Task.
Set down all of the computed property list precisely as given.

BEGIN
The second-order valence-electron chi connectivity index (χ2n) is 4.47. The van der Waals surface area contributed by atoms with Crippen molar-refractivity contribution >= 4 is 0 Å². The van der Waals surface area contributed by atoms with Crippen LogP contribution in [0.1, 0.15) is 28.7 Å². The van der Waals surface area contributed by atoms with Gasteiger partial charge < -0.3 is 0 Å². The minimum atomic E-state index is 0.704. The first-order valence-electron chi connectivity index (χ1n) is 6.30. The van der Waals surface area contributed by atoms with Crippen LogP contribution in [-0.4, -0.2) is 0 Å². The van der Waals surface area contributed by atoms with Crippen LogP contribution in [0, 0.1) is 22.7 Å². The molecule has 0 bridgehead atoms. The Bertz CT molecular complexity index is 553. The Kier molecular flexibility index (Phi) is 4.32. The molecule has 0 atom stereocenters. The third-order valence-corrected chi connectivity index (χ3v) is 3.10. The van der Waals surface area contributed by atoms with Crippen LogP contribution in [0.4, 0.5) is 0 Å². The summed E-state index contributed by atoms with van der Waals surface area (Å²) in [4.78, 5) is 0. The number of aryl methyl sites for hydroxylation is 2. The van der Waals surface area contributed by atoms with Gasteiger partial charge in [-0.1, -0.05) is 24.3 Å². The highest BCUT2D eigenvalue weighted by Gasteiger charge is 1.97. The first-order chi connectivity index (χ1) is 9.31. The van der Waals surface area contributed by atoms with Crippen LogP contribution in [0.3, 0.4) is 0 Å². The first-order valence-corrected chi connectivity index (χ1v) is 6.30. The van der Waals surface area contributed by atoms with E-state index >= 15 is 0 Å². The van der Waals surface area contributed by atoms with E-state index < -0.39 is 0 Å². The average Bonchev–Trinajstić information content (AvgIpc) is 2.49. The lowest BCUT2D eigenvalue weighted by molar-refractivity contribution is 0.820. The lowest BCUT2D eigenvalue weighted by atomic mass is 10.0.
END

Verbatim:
The second-order valence-electron chi connectivity index (χ2n) is 4.47. The van der Waals surface area contributed by atoms with Crippen molar-refractivity contribution >= 4 is 0 Å². The van der Waals surface area contributed by atoms with Crippen LogP contribution in [0.1, 0.15) is 28.7 Å². The van der Waals surface area contributed by atoms with Gasteiger partial charge < -0.3 is 0 Å². The minimum atomic E-state index is 0.704. The first-order valence-electron chi connectivity index (χ1n) is 6.30. The van der Waals surface area contributed by atoms with Crippen LogP contribution in [-0.4, -0.2) is 0 Å². The van der Waals surface area contributed by atoms with Crippen LogP contribution in [0, 0.1) is 22.7 Å². The molecule has 0 bridgehead atoms. The Bertz CT molecular complexity index is 553. The Kier molecular flexibility index (Phi) is 4.32. The molecule has 0 atom stereocenters. The third-order valence-corrected chi connectivity index (χ3v) is 3.10. The van der Waals surface area contributed by atoms with Crippen LogP contribution in [0.4, 0.5) is 0 Å². The summed E-state index contributed by atoms with van der Waals surface area (Å²) in [4.78, 5) is 0. The number of aryl methyl sites for hydroxylation is 2. The van der Waals surface area contributed by atoms with Gasteiger partial charge in [-0.1, -0.05) is 24.3 Å². The highest BCUT2D eigenvalue weighted by Gasteiger charge is 1.97. The first-order chi connectivity index (χ1) is 9.31. The van der Waals surface area contributed by atoms with Crippen LogP contribution in [0.3, 0.4) is 0 Å². The first-order valence-corrected chi connectivity index (χ1v) is 6.30. The van der Waals surface area contributed by atoms with E-state index >= 15 is 0 Å². The van der Waals surface area contributed by atoms with E-state index < -0.39 is 0 Å². The average Bonchev–Trinajstić information content (AvgIpc) is 2.49. The lowest BCUT2D eigenvalue weighted by molar-refractivity contribution is 0.820. The lowest BCUT2D eigenvalue weighted by atomic mass is 10.0.